Over the past week, multiple claims have stated that the BATFE’s Firearms and Ammunition Technology Division (FATD) is in the process of issuing an industry wide determination on the legality of modular suppressors. After speaking at length to several of our contacts within ATF, ASA has concluded that these assertions stem from misinterpreted comments made by ATF officials at a recent industry conference. According to our contacts at ATF, these are the facts related to three separate areas of discussion:
Modular Suppressor Design – FATD is in the process of reviewing a request from an independent industry representative regarding a single, specific modular suppressor design. The representative is seeking a determination regarding their specific product, not a blanket determination that would apply to other existing modular designs. The issue in question is whether or not the suppressor being reviewed has the ability to assemble more than one functional suppressor out of the component parts that are supplied as a single suppressor to the end-user.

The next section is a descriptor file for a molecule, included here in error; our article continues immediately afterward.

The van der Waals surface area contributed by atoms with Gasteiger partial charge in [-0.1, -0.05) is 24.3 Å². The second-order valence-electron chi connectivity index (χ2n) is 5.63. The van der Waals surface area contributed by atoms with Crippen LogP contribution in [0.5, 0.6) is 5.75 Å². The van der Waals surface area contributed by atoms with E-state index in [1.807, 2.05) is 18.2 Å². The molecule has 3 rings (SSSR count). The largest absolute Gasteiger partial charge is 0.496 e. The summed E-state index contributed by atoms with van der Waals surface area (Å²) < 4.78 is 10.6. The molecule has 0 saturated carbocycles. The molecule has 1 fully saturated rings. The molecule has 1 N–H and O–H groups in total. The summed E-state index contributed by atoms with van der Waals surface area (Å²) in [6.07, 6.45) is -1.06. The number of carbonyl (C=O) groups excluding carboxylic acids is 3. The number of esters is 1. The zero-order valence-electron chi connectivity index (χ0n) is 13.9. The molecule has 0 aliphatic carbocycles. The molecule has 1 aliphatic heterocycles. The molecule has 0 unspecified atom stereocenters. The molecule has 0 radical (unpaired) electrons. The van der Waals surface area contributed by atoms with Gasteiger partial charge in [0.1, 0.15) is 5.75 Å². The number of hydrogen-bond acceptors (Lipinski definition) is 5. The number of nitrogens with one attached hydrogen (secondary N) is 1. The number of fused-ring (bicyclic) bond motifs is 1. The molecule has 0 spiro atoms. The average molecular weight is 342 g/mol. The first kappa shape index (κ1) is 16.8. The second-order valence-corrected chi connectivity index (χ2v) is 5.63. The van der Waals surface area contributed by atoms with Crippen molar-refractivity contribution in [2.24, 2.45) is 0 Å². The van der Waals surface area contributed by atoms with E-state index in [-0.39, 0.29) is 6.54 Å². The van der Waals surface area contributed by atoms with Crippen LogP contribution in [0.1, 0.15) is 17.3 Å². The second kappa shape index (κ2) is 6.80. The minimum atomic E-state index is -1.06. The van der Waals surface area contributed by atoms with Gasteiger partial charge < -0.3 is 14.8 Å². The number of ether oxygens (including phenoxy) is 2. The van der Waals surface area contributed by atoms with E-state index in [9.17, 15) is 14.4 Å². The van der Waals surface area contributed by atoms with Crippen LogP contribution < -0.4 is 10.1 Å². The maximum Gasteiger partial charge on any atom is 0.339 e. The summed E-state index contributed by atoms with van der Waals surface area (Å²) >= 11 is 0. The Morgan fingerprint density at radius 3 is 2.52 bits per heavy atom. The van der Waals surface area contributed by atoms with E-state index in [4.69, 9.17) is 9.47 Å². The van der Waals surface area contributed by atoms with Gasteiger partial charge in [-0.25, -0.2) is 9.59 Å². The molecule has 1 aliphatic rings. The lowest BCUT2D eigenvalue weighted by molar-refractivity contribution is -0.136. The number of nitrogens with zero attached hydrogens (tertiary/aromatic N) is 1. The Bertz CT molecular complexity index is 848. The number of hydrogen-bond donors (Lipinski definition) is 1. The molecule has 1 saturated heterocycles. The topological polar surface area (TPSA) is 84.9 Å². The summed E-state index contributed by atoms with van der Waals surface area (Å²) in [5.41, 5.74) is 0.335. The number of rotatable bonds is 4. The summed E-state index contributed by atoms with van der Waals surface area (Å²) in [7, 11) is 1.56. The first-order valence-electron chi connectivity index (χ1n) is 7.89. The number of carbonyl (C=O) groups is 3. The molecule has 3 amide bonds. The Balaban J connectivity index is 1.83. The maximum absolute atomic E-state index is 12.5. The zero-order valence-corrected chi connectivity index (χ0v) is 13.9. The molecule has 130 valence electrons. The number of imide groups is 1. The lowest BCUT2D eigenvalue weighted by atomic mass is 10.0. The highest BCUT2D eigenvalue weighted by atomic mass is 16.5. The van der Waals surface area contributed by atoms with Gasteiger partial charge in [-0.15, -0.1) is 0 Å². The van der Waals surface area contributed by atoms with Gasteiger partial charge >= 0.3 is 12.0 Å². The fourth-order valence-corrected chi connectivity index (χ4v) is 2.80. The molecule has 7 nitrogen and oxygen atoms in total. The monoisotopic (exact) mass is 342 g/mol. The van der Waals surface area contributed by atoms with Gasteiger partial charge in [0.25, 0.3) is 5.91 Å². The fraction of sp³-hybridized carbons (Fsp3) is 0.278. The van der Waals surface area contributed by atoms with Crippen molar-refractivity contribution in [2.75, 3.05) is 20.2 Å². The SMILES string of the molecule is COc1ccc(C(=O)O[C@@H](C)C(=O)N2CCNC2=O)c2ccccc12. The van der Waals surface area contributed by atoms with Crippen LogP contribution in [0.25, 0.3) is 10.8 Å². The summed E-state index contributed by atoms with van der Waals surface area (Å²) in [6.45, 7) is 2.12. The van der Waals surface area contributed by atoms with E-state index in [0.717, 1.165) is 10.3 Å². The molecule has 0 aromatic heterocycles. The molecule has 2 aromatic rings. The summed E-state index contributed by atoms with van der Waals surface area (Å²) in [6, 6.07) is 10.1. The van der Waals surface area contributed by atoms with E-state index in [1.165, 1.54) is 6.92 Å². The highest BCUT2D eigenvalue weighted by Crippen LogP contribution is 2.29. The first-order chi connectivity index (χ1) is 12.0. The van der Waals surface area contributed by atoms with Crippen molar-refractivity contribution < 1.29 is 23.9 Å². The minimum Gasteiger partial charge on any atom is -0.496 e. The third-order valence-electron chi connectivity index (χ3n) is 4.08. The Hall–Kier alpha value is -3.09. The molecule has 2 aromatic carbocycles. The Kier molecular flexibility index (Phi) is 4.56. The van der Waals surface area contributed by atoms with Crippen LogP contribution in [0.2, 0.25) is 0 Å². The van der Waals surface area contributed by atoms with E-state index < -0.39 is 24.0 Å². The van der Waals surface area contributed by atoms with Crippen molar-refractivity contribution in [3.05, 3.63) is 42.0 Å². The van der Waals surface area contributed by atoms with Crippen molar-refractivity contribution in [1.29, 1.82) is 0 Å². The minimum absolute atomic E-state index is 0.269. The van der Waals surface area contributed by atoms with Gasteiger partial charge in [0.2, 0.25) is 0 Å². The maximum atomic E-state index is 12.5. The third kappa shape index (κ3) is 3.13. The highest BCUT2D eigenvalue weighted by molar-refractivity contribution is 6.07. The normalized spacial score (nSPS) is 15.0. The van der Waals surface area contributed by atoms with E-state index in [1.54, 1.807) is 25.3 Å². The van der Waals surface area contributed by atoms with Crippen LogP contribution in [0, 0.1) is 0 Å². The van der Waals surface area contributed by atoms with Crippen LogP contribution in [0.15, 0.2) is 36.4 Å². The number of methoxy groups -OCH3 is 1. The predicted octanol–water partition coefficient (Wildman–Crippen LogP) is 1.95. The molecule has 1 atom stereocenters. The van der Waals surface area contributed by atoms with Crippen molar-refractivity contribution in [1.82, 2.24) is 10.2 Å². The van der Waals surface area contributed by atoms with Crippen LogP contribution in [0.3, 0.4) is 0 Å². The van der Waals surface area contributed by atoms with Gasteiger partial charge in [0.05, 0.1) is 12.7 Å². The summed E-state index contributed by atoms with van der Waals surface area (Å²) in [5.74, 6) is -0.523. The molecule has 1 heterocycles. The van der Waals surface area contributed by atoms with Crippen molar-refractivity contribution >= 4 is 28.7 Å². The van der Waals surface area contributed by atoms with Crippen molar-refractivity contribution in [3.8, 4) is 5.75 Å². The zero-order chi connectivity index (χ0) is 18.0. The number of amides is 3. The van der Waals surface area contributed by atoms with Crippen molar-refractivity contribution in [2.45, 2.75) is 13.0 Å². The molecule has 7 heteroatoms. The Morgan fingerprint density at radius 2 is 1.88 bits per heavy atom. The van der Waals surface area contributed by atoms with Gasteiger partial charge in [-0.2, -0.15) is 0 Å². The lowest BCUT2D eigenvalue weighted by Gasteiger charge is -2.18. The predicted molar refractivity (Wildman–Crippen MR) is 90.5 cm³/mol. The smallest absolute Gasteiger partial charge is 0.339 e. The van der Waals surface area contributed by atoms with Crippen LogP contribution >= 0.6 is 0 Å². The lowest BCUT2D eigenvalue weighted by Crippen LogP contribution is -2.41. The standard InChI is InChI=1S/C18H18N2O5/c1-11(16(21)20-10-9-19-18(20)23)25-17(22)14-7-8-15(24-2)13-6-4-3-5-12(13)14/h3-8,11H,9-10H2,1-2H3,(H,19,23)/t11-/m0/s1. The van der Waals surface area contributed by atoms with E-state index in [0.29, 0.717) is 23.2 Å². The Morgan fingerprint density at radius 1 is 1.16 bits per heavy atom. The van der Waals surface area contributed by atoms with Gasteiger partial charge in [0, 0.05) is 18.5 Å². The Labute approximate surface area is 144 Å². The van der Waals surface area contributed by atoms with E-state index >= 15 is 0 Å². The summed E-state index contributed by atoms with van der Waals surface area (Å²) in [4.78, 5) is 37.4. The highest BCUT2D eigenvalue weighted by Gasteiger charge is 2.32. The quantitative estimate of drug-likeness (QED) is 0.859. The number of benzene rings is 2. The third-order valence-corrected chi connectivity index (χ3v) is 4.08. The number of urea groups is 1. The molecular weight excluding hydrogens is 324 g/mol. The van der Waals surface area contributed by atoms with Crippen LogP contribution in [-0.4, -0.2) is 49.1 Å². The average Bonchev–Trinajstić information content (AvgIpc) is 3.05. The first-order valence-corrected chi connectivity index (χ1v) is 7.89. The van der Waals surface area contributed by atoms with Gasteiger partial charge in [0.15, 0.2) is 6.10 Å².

ATF 29P – On May 4, 2016, ATF published an Advance Notice of Proposed Rulemaking (ANPRM) in response to an eight year old request by the National Firearms Act Trade & Collectors Association (NFATCA) made in 2008. In the ANPRM, ATF sought to specify that manufacturers must mark the outer tube of suppressors, not just any externally visible part. The ASA, along with many members of the industry, submitted comments to the ATF opposing ATF 29P. We have been told by ATF that 29P is no longer being worked on by the Bureau, as many current suppressor designs without an outer tube have made the proposed rules within 29P obsolete.
NFA Handbook – The NFA Division and Firearms & Explosives Industry Division are working on a long overdue update to the NFA Handbook. Within the updated handbook, new language will be included that addresses the repair or replacement of modular suppressor components. This language will be consistent with previously published guidance, which states that the serialized component of a suppressor cannot be replaced without the filing of a new Form 2 by the manufacturer, and a new Form 4 by the consumer, including the payment of applicable transfer taxes. Unmarked components of a modular suppressor may be replaced by a licensed manufacturer on a one-for-one basis, just as previously allowed in the silencer FAQ published by ATF on April 17, 2008.
In summation, there are currently no widespread determinations set to be issued by ATF with regards to modular suppressors.